The reason is that Ethereum is growing up, and becoming realistic. Sure, it’s still a cryptocurrency, with its fair share of irrational exuberance. But the big story with Ethereum this year has been more and more serious software engineering, along with the inevitable schedule slips that goes with the territory. The judges found that this is non-Tulip-y. Sorry.
Honorable mention goes to “Fraud”
Nakamotoan cryptocurrencies are designed to be “trustless”, which somehow makes them trustworthy.
But cryptocurrencies continue to be an ideal instrument for ransomware, grey marketeering, and, with the maturing of “ICO” (defending Crypt Tulip of the Year 2018), fraud of all kinds.
None of this has dented the faith that this all is “innovative” (as if any of these scams are new) and the wave of the future.
The runner up is “US Sanctions”
Nakamotoan cryptocurrency is designed to be “impossible to censor”, to be beyond government and corporate control. True believers consistently say that cryptocurrencies will help dissidents, revolutionaries, and ordinary citizens defy tyrannical powers, at home and abroad. Nakamotoans also believe that cryptocurrencies can defeat economic blockades.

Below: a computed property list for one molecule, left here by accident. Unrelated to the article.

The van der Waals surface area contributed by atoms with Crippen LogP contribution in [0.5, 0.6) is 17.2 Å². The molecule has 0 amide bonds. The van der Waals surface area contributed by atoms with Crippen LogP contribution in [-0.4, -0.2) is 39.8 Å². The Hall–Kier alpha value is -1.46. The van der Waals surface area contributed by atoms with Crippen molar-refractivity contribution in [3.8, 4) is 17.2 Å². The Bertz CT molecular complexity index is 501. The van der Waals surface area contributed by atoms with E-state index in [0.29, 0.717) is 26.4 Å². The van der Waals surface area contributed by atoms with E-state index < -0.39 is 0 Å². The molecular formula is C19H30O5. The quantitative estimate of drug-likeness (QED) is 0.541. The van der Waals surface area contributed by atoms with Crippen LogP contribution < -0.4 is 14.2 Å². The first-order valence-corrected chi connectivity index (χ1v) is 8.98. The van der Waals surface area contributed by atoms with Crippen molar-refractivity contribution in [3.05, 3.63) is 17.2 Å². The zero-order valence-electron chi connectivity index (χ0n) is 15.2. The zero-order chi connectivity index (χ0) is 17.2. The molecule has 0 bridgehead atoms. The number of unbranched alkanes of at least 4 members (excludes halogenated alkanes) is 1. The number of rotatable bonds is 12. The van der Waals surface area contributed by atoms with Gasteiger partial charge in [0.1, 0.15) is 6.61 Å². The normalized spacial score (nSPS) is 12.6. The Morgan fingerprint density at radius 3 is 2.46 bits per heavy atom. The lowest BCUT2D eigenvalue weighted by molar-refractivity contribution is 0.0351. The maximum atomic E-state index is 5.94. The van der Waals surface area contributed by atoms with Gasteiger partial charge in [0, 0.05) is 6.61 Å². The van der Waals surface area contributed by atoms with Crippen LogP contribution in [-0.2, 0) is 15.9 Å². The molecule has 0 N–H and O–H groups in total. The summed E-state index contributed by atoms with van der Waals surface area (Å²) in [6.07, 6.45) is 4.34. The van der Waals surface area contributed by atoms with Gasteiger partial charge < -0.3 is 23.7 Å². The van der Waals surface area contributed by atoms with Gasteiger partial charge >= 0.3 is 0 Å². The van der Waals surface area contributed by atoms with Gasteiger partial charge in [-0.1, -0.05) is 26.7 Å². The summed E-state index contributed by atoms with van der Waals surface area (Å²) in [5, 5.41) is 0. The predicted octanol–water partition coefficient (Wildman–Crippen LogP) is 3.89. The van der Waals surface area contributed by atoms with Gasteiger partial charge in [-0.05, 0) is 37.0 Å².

This year has seen a drumbeat of “censorship”, including US Sanctions on Iran, North Korea and elsewhere, as well as stringent government controls in Venuzuela, China, and elsewhere. Nakamotoan cryptocurrencies have had little impact on these situations, and, indeed, they have been effectively “censored”.
Not that this has changed the irrational optimism that, any day now, cryptocurrencies will liberate the masses from the tyranny of economic warfare.
The winner is: Libra